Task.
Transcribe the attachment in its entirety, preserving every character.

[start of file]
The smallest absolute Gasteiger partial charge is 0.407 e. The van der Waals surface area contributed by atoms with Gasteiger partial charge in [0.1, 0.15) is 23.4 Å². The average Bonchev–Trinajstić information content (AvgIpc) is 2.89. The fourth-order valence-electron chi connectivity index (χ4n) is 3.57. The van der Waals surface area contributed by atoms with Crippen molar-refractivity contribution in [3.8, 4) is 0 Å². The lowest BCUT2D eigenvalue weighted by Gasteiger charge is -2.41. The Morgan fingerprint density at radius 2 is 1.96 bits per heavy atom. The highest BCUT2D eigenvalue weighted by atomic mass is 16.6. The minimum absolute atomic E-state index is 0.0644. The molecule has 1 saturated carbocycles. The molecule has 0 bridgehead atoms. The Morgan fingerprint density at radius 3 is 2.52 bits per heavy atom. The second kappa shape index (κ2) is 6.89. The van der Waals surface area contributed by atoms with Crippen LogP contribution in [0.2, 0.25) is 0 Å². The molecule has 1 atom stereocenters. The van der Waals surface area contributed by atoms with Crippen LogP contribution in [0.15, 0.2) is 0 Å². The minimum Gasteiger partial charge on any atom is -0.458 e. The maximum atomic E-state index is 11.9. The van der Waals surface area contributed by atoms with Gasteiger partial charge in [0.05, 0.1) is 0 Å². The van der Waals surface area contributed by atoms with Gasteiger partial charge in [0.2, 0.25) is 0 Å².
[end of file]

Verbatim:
The smallest absolute Gasteiger partial charge is 0.407 e. The van der Waals surface area contributed by atoms with Gasteiger partial charge in [0.1, 0.15) is 23.4 Å². The average Bonchev–Trinajstić information content (AvgIpc) is 2.89. The fourth-order valence-electron chi connectivity index (χ4n) is 3.57. The van der Waals surface area contributed by atoms with Crippen molar-refractivity contribution in [3.8, 4) is 0 Å². The lowest BCUT2D eigenvalue weighted by Gasteiger charge is -2.41. The Morgan fingerprint density at radius 2 is 1.96 bits per heavy atom. The highest BCUT2D eigenvalue weighted by atomic mass is 16.6. The minimum absolute atomic E-state index is 0.0644. The molecule has 1 saturated carbocycles. The molecule has 0 bridgehead atoms. The Morgan fingerprint density at radius 3 is 2.52 bits per heavy atom. The second kappa shape index (κ2) is 6.89. The van der Waals surface area contributed by atoms with Crippen LogP contribution in [0.2, 0.25) is 0 Å². The molecule has 1 atom stereocenters. The van der Waals surface area contributed by atoms with Crippen LogP contribution in [0.15, 0.2) is 0 Å². The minimum Gasteiger partial charge on any atom is -0.458 e. The maximum atomic E-state index is 11.9. The van der Waals surface area contributed by atoms with Gasteiger partial charge in [0.05, 0.1) is 0 Å². The van der Waals surface area contributed by atoms with Gasteiger partial charge in [0.2, 0.25) is 0 Å².